The Crypto Industry and the Incoming Regulations

The Crypto Industry and the Incoming Regulations | AdaPulse
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Human beings are essentially social, and we have always had rules to order our relationships. Thousands of years ago, primitive human tribes already had laws, but of course, not as sophisticated and complex as our modern legislative systems.

Imagine not having clear rules of the game. Imagine that a group of people considered that it was right to take over the land where another group takes its food, water, and develops its needs of life, and therefore attacked that group mortally to expel it and achieve its goal. Well, that happened throughout the history of mankind, and that is how the laws were established, the rules of relationship outside a social group, and inside. 

And yes, violence was the way to establish laws. 

Politics is the science of designing regulations. Regulations are the set of procedures and rules adopted by society and its institutions to implement responsibilities. 

Charles Hoskinson, CEO of IOHK, and co-founder of Cardano, said in minute 34 of the Surprise AMA 06/05/2020 video: “Crypto is a political movement. Crypto is as political as possible, always, never forget that. We’re going to reinvent the concept of money and take it out of the hands of the government and control it ourselves, and isn’t that a political act?”

Hoskinson emphasized that the cryptocurrency phenomenon is especially political in nature because of the creative destruction it seeks to wreak on monetary commodities and politics, and asserted that “money is the greatest influence in all of politics.”

What are the Limits of Regulations?

It is clear that the crypto industry has its regulations, and that there will be more and more of them. The question then is not whether it will have them, but how many regulations there will be.

In most Western countries, Roman or common law principles predominate, in which private property is protected. It is enshrined in most national constitutions, and refers to the rights of individuals and companies to obtain, own, control, use, dispose of and inherit capital.

The political philosophy of economic liberalism advocates the defense of private property as an engine for increasing the wealth of societies. All this, basing the economic model on the action of the private sector. The public sector, therefore, must protect this right and ensure the exploitation of private resources and means of production within a framework of legality.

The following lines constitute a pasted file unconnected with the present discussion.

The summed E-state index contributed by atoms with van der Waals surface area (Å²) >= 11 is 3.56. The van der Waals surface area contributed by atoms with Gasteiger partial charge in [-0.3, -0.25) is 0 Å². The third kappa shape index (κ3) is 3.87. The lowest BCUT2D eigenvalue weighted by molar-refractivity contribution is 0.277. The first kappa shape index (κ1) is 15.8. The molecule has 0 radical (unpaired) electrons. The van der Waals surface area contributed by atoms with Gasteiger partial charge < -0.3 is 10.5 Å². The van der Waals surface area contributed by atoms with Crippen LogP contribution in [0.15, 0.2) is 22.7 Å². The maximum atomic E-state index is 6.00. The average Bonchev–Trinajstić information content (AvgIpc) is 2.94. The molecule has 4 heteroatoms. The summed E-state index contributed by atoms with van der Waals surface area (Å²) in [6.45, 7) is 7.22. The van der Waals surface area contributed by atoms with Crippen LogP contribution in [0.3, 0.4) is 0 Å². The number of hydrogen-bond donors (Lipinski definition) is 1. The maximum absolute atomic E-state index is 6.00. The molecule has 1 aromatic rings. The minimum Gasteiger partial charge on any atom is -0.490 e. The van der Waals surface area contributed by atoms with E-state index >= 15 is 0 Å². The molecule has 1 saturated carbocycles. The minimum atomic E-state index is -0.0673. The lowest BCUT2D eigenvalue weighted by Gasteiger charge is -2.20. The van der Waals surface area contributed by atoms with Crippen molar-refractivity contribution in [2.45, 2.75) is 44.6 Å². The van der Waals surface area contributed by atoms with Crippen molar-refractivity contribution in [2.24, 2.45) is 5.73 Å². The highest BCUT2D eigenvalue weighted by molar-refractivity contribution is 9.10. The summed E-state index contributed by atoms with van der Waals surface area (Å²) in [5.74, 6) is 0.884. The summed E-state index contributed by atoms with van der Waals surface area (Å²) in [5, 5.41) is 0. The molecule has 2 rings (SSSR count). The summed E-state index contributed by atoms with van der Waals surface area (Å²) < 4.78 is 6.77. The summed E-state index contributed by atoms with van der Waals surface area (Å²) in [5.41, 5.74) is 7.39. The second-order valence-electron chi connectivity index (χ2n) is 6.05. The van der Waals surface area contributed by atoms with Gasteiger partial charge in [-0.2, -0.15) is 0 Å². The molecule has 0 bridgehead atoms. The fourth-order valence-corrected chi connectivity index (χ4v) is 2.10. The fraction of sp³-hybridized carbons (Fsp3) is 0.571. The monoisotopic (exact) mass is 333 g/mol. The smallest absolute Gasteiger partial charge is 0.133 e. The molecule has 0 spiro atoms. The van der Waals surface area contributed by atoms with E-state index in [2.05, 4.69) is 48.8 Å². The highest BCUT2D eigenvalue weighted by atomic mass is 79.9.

In contrast to this position, we find socialism or communism, theories proclaiming the right to state or communal property, which consider that private ownership of the means of production leads to inequality in the distribution of wealth.

The right to privacy of individuals has evolved to protect the freedom of individuals to perform certain actions. Privacy is a fundamental right, enshrined in numerous human rights treaties, and forms the basis of any democratic society. In addition, privacy supports and strengthens other rights, such as freedom of expression, information, and association.

Activities that restrict the right to privacy, such as surveillance and censorship, can only be justified when they are established by law, necessary to achieve a legitimate objective, and proportionate to the end pursued.

Thus, in the West, in modern democratic societies, the right to property and privacy of individuals are the limits to regulations, and of course, also applicable to those implemented in the crypto industry.

Cryptoeconomics and its Ecosystems

The cryptoeconomics, as a concept of technological evolution applied to the economy, also has its rules, for now minimal in relation to the traditional economy, since few people interact with it (it is estimated that less than 2% of the world’s population has cryptocurrencies).

However, in the last two years, the number of cryptocurrency users in the world has almost tripled. Estimates, according to the website Statista, show the United States, Russia and Nigeria as the top countries in the world for Bitcoin trading, with transactions generated in the United States worth twice as much as Russia and Nigeria combined.

An estimated 101 million people, worldwide, are cryptocurrency users.

The cryptoeconomics is composed of different ecosystems, which for the study of regulations, and the focus of attention, we could divide it by:

  • its form, as cryptographic economic and financial instruments designed in blockchain, be they cryptocurrencies, stablecoins and decentralized finance (DeFi), and
  • its development, such as production and trading.

The different cryptocurrencies, which today exist by the thousands, have different utilities, but all of them are based on their monetary policy, whether it is scarcity or not, while stablecoins are based on the backing with fiat currencies to avoid fluctuations in the price. Decentralized finance uses cryptocurrencies and stablecoins to develop the activity.

The production of cryptocurrencies is given by mining, in the case of PoW consensus, such as Bitcoin, or by programmed issuance with block validation, in the PoS consensus, such as Cardano, or also in the minting of tokens backed with fiat currencies, in the case of stablecoins.

The production in DeFi is the design of financial instruments, based on smart contracts, mainly, on protocols for cryptocurrency exchange or protocols for peer-to-peer lending.

On the other hand, trading can be supported on centralized platforms, CEX, or on decentralized platforms, DEX, but also p2p, i.e. between peers and without intermediaries or platforms.

Crypto Regulations

Recently, in June, the Legislative Assembly of El Salvador passed a law that turned bitcoin into a legal currency, just like the dollar and the colón, its official currency, of very little use in the country’s economy. A milestone for the industry.

Globally we see the advance of government regulators, and everyone is equally interested in having information about the economy that develops in this digital cryptographic model, which runs parallel to the traditional and formal economy recognized by the States.